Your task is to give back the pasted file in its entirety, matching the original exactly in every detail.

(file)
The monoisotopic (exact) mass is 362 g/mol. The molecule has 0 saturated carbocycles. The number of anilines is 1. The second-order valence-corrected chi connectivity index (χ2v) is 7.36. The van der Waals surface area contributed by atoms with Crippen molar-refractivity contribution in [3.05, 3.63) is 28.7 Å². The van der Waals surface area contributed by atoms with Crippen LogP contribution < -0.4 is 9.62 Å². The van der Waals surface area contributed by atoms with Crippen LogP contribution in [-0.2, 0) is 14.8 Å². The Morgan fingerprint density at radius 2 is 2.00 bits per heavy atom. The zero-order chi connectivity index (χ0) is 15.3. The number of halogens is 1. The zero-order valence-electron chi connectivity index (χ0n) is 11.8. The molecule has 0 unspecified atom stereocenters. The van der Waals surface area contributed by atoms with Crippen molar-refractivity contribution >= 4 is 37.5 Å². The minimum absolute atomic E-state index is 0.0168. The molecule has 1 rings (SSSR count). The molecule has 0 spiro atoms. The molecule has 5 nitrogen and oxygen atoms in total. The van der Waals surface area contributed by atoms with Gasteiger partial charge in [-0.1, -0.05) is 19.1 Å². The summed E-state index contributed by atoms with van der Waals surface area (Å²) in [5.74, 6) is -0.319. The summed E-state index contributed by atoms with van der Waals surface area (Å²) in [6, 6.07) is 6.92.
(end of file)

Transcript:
The monoisotopic (exact) mass is 362 g/mol. The molecule has 0 saturated carbocycles. The number of anilines is 1. The second-order valence-corrected chi connectivity index (χ2v) is 7.36. The van der Waals surface area contributed by atoms with Crippen molar-refractivity contribution in [3.05, 3.63) is 28.7 Å². The van der Waals surface area contributed by atoms with Crippen LogP contribution < -0.4 is 9.62 Å². The van der Waals surface area contributed by atoms with Crippen LogP contribution in [-0.2, 0) is 14.8 Å². The Morgan fingerprint density at radius 2 is 2.00 bits per heavy atom. The zero-order chi connectivity index (χ0) is 15.3. The number of halogens is 1. The zero-order valence-electron chi connectivity index (χ0n) is 11.8. The molecule has 0 unspecified atom stereocenters. The van der Waals surface area contributed by atoms with Crippen molar-refractivity contribution >= 4 is 37.5 Å². The minimum absolute atomic E-state index is 0.0168. The molecule has 1 rings (SSSR count). The molecule has 0 spiro atoms. The molecule has 5 nitrogen and oxygen atoms in total. The van der Waals surface area contributed by atoms with Gasteiger partial charge in [-0.1, -0.05) is 19.1 Å². The summed E-state index contributed by atoms with van der Waals surface area (Å²) in [5.74, 6) is -0.319. The summed E-state index contributed by atoms with van der Waals surface area (Å²) in [6, 6.07) is 6.92.